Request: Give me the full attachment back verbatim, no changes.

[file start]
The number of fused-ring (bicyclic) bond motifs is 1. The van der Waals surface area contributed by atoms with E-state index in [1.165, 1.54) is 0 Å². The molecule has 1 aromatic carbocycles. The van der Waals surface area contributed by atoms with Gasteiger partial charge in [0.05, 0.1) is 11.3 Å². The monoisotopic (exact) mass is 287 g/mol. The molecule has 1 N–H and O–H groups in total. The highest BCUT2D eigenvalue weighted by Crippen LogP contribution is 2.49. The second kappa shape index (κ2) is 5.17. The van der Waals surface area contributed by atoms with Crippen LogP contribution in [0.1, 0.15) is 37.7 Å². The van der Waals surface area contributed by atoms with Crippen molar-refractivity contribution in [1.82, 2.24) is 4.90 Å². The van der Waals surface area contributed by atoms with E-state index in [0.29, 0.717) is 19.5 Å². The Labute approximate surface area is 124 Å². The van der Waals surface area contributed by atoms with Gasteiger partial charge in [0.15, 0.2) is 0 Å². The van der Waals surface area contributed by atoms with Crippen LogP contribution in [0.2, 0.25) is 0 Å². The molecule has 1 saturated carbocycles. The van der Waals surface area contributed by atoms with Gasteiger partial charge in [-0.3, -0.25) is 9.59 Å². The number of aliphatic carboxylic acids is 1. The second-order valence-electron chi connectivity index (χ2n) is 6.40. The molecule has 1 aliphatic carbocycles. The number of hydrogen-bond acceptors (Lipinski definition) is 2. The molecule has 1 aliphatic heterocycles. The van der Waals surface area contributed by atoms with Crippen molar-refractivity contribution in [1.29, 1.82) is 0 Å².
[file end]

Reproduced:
The number of fused-ring (bicyclic) bond motifs is 1. The van der Waals surface area contributed by atoms with E-state index in [1.165, 1.54) is 0 Å². The molecule has 1 aromatic carbocycles. The van der Waals surface area contributed by atoms with Gasteiger partial charge in [0.05, 0.1) is 11.3 Å². The monoisotopic (exact) mass is 287 g/mol. The molecule has 1 N–H and O–H groups in total. The highest BCUT2D eigenvalue weighted by Crippen LogP contribution is 2.49. The second kappa shape index (κ2) is 5.17. The van der Waals surface area contributed by atoms with Crippen LogP contribution in [0.1, 0.15) is 37.7 Å². The van der Waals surface area contributed by atoms with Crippen molar-refractivity contribution in [1.82, 2.24) is 4.90 Å². The van der Waals surface area contributed by atoms with E-state index in [0.29, 0.717) is 19.5 Å². The Labute approximate surface area is 124 Å². The van der Waals surface area contributed by atoms with Gasteiger partial charge in [0.15, 0.2) is 0 Å². The van der Waals surface area contributed by atoms with Crippen LogP contribution in [0.2, 0.25) is 0 Å². The molecule has 1 saturated carbocycles. The van der Waals surface area contributed by atoms with Gasteiger partial charge in [-0.3, -0.25) is 9.59 Å². The number of aliphatic carboxylic acids is 1. The second-order valence-electron chi connectivity index (χ2n) is 6.40. The molecule has 1 aliphatic carbocycles. The number of hydrogen-bond acceptors (Lipinski definition) is 2. The molecule has 1 aliphatic heterocycles. The van der Waals surface area contributed by atoms with Crippen molar-refractivity contribution in [1.29, 1.82) is 0 Å².